Two new polls show Democrat Lt. Gov. Ralph Northam has a slight lead in the Virginia gubernatorial race, but Republican Ed Gillespie is within striking distance in the election that is now less than a month away.
A new Emerson College Poll, conducted between October 5 and October 7, shows that Democrat Lt. Gov. Ralph Northam leads Republican Ed Gillespie in the 2017 general election race for governor of Virginia by five points, 49 percent to 44 percent, which is within the poll’s 5.5 percent margin of error.
A second recent poll, conducted by the Wason Center at Christopher Newport University between October 2 and October 6, shows Northam leading Gillespie by seven points, which is beyond the poll’s 4.3 percent margin of error:
With barely a month to go before Virginians choose their next governor, lieutenant governor, and attorney general, all three Democratic candidates maintain statistically significant leads over their Republican rivals, according to a Wason Center survey of likely voters. At the top of the ticket, current Democratic Lieutenant Governor Ralph Northam leads former Republican National Committee Chair Ed Gillespie, 49% to 42%, with Libertarian Cliff Hyra taking 3% of the vote and another 6% still undecided.
The Emerson College Poll and the Wason Center at Christopher Newport Univeristy Poll are the most recent of the five polls included in the Real Clear Politics average of polls, which shows Northam with a 6.8 percent lead.
“Having polled in Virginia for fifteen years there are two phenomena that I have come to learn exist in our polling in Virginia,” Dr. Quentin Kidd, director of the Wason Center for Public Policy at Christopher Newport University tells Breitbart News.
“The first is the phenomenon of the ‘Shy Republican.’ There’s a certain small percentage of Republican voters who don’t want to tell you who they are going to vote for,” he says.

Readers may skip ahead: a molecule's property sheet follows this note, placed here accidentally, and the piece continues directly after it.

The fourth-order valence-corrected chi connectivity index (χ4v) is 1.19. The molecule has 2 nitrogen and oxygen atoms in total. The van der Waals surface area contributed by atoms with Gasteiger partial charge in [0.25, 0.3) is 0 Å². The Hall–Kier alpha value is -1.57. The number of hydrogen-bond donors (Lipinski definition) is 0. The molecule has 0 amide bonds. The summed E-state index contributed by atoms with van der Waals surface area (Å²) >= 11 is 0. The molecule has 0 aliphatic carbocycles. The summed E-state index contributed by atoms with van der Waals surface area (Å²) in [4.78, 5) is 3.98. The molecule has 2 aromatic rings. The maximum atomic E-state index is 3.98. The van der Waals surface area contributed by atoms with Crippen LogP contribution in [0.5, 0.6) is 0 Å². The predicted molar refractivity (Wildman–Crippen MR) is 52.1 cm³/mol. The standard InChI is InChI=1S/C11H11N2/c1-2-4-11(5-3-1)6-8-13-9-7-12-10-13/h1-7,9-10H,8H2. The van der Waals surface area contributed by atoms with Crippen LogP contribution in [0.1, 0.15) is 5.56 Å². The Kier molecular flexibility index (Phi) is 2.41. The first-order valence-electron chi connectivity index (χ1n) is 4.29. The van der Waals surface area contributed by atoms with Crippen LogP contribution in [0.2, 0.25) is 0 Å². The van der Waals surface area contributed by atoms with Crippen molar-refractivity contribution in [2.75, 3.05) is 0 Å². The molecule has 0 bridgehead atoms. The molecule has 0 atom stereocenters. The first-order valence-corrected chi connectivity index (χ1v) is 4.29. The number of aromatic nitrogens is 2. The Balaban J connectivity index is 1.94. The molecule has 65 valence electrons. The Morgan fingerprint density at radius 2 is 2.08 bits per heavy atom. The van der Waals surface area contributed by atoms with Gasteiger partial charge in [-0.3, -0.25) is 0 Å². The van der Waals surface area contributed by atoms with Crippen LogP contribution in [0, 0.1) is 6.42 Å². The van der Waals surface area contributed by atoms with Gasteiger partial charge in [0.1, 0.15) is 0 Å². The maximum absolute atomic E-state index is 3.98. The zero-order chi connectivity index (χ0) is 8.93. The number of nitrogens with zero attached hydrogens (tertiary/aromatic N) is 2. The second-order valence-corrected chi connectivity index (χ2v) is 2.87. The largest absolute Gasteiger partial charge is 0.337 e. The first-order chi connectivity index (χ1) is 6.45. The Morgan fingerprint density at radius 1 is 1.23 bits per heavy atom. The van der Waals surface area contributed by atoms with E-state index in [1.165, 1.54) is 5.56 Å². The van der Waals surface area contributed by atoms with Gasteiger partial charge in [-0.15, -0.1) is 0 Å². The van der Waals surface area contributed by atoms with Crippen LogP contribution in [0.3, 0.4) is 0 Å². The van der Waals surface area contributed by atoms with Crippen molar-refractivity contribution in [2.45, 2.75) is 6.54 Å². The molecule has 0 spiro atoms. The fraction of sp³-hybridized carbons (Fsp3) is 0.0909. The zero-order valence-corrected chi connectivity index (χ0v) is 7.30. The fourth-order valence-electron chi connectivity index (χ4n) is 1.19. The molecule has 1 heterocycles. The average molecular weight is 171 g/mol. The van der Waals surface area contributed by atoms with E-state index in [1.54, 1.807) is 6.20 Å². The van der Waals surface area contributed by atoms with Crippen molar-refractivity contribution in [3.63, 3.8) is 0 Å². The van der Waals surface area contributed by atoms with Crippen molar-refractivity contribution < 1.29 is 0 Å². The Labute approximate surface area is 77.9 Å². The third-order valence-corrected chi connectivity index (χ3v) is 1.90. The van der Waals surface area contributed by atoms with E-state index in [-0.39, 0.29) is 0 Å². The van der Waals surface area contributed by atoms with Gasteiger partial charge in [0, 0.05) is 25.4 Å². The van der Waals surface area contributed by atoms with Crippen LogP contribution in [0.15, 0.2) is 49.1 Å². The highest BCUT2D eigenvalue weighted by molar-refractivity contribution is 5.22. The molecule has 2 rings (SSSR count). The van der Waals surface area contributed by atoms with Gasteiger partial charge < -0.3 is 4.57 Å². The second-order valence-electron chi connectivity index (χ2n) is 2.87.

“They will tell you are undecided and don’t have a party affiliation. Over the years we’ve tried a number of ways to get them to tell us who they think they will vote for. We’ve been slowly able to chip away at that. I think, because of the ‘Shy Republican,’ Gillespie’s numbers are probably under reported by a little bit –maybe one percent or two percent,” Kidd notes.
“The second is the phenomenon that Virginia Republicans tend to come home late. We see them in late polls,” he adds.
“All of that to say I think at the end of the day the numbers are going to be slightly closer than we are seeing them now [in our most recent poll]. Northam has a structural lead of maybe two to three points. The Gillespie campaign has to find a way to break out of that, and if they can’t they’re really stuck,” Kidd concludes.
Kidd noted that “in some ways” there are parallels between the Northam-Gillespie Virginia gubernatorial campaign this year and the McAuliffe-Cuccinelli campaign of 2013, in which McAuliffe, the Democrat, narrowly defeated Cuccinelli, the Republican.
“Middle of the road Republicans were soft on Cuccinelli in 2013. Middle of the road republicans might be soft on Gillespie in 2017 due to the Trump phenomenon. But McAuliffe and Northam are totally different personalities,” Kidd adds.
The Emerson College Poll press release noted that “President Trump endorsed Gillespie on Twitter on Thursday night.”
The press release added this analysis:
Trump has a 42% favorable opinion and 53% unfavorable opinion in Virginia. The current Democratic Governor of Virginia, Terry McAuliffe, is also underwater with regards to favorability, with 39% viewing McAuliffe favorably compared to 41% who view him unfavorably, while 15% have no opinion of the outgoing Governor.
Northam and Gillespie hold similar approval numbers – Northam comes in at 42% favorable/39% unfavorable, while Gillespie scores a 43% favorable/42% unfavorable rating.
These numbers are similar to the 2013 race between McAuliffe and Ken Cuccinelli where both candidates boosted high unfavorable ratings and the focus was to maximize turnout in the Northern part of the Commonwealth for McAuliffe and along the western region for Cuccinelli.
The Wason Center Christopher Newport University Poll suggests that the Gillespie campaign is resonating when it focuses on illegal immigration, less so when it focuses on crime:
In recent weeks the Gillespie campaign has opened up a line of attack against Northam centered on gangs, crime, and illegal immigrants. Gillespie voters appear to
be no more concerned than Northam voters about crime generally or gang-related crime specifically, with very strong majorities of both indicating that crime and gangrelated crime are not problems where they live.
However, the two candidates’ voters diverge sharply on whether illegal immigration is a problem, with a third (33%) of Gillespie voters agreeing or strongly agreeing that illegal immigration is a problem where they live and only 6% of Northam voters saying the same.
The two candidates face off in a debate on Monday evening.